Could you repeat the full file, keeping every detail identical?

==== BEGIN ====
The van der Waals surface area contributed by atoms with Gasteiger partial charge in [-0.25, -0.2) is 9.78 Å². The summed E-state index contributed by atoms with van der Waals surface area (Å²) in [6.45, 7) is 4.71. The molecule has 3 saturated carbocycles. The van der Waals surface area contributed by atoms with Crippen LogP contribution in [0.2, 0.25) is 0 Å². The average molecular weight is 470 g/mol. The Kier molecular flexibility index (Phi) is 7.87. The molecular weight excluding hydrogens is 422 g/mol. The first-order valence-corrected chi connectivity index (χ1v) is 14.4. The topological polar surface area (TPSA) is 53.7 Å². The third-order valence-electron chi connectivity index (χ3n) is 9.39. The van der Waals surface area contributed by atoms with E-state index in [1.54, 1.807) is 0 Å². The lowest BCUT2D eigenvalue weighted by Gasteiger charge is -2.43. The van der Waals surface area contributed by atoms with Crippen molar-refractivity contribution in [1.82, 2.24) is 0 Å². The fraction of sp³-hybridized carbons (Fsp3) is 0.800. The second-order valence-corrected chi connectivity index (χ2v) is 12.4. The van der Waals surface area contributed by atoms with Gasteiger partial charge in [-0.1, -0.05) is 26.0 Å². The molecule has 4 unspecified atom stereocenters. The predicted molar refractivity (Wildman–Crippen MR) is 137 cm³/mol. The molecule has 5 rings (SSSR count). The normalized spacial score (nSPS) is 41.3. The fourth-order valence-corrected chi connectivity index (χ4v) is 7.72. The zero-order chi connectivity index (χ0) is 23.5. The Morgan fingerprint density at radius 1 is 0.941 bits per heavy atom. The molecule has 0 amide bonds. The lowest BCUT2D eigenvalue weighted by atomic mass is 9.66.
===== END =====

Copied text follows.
The van der Waals surface area contributed by atoms with Gasteiger partial charge in [-0.25, -0.2) is 9.78 Å². The summed E-state index contributed by atoms with van der Waals surface area (Å²) in [6.45, 7) is 4.71. The molecule has 3 saturated carbocycles. The van der Waals surface area contributed by atoms with Crippen LogP contribution in [0.2, 0.25) is 0 Å². The average molecular weight is 470 g/mol. The Kier molecular flexibility index (Phi) is 7.87. The molecular weight excluding hydrogens is 422 g/mol. The first-order valence-corrected chi connectivity index (χ1v) is 14.4. The topological polar surface area (TPSA) is 53.7 Å². The third-order valence-electron chi connectivity index (χ3n) is 9.39. The van der Waals surface area contributed by atoms with E-state index in [1.54, 1.807) is 0 Å². The lowest BCUT2D eigenvalue weighted by Gasteiger charge is -2.43. The van der Waals surface area contributed by atoms with Crippen molar-refractivity contribution in [1.82, 2.24) is 0 Å². The fraction of sp³-hybridized carbons (Fsp3) is 0.800. The second-order valence-corrected chi connectivity index (χ2v) is 12.4. The van der Waals surface area contributed by atoms with Gasteiger partial charge in [-0.1, -0.05) is 26.0 Å². The molecule has 4 unspecified atom stereocenters. The predicted molar refractivity (Wildman–Crippen MR) is 137 cm³/mol. The molecule has 5 rings (SSSR count). The normalized spacial score (nSPS) is 41.3. The fourth-order valence-corrected chi connectivity index (χ4v) is 7.72. The zero-order chi connectivity index (χ0) is 23.5. The Morgan fingerprint density at radius 1 is 0.941 bits per heavy atom. The molecule has 0 amide bonds. The lowest BCUT2D eigenvalue weighted by atomic mass is 9.66.